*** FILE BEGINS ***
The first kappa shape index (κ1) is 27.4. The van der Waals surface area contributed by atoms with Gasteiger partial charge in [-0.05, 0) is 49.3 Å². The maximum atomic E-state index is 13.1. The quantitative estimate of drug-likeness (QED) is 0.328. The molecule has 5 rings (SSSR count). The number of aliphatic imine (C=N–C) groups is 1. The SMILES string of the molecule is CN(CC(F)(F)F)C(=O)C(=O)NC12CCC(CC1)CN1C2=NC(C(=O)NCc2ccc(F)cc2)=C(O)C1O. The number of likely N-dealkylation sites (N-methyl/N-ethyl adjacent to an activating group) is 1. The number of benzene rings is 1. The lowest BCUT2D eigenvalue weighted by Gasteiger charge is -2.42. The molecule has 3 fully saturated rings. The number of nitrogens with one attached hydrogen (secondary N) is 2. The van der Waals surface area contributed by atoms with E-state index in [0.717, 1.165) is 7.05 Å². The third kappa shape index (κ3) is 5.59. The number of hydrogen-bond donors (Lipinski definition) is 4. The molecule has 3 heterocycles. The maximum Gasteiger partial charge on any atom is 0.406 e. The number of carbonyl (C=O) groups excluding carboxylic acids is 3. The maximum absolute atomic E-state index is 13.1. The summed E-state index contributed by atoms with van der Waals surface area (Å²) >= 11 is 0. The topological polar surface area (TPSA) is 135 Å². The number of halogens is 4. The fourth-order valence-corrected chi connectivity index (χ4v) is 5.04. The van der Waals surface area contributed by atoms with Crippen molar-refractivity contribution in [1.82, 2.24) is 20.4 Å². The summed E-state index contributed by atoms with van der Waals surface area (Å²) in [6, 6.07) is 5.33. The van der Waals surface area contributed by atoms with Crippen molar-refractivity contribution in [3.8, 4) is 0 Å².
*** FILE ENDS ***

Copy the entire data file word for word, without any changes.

The first kappa shape index (κ1) is 27.4. The van der Waals surface area contributed by atoms with Gasteiger partial charge in [-0.05, 0) is 49.3 Å². The maximum atomic E-state index is 13.1. The quantitative estimate of drug-likeness (QED) is 0.328. The molecule has 5 rings (SSSR count). The number of aliphatic imine (C=N–C) groups is 1. The SMILES string of the molecule is CN(CC(F)(F)F)C(=O)C(=O)NC12CCC(CC1)CN1C2=NC(C(=O)NCc2ccc(F)cc2)=C(O)C1O. The number of likely N-dealkylation sites (N-methyl/N-ethyl adjacent to an activating group) is 1. The number of benzene rings is 1. The lowest BCUT2D eigenvalue weighted by Gasteiger charge is -2.42. The molecule has 3 fully saturated rings. The number of nitrogens with one attached hydrogen (secondary N) is 2. The van der Waals surface area contributed by atoms with E-state index in [0.717, 1.165) is 7.05 Å². The third kappa shape index (κ3) is 5.59. The number of hydrogen-bond donors (Lipinski definition) is 4. The molecule has 3 heterocycles. The maximum Gasteiger partial charge on any atom is 0.406 e. The number of carbonyl (C=O) groups excluding carboxylic acids is 3. The maximum absolute atomic E-state index is 13.1. The summed E-state index contributed by atoms with van der Waals surface area (Å²) >= 11 is 0. The topological polar surface area (TPSA) is 135 Å². The number of halogens is 4. The fourth-order valence-corrected chi connectivity index (χ4v) is 5.04. The van der Waals surface area contributed by atoms with Crippen molar-refractivity contribution in [1.82, 2.24) is 20.4 Å². The summed E-state index contributed by atoms with van der Waals surface area (Å²) in [6, 6.07) is 5.33. The van der Waals surface area contributed by atoms with Crippen molar-refractivity contribution in [3.8, 4) is 0 Å².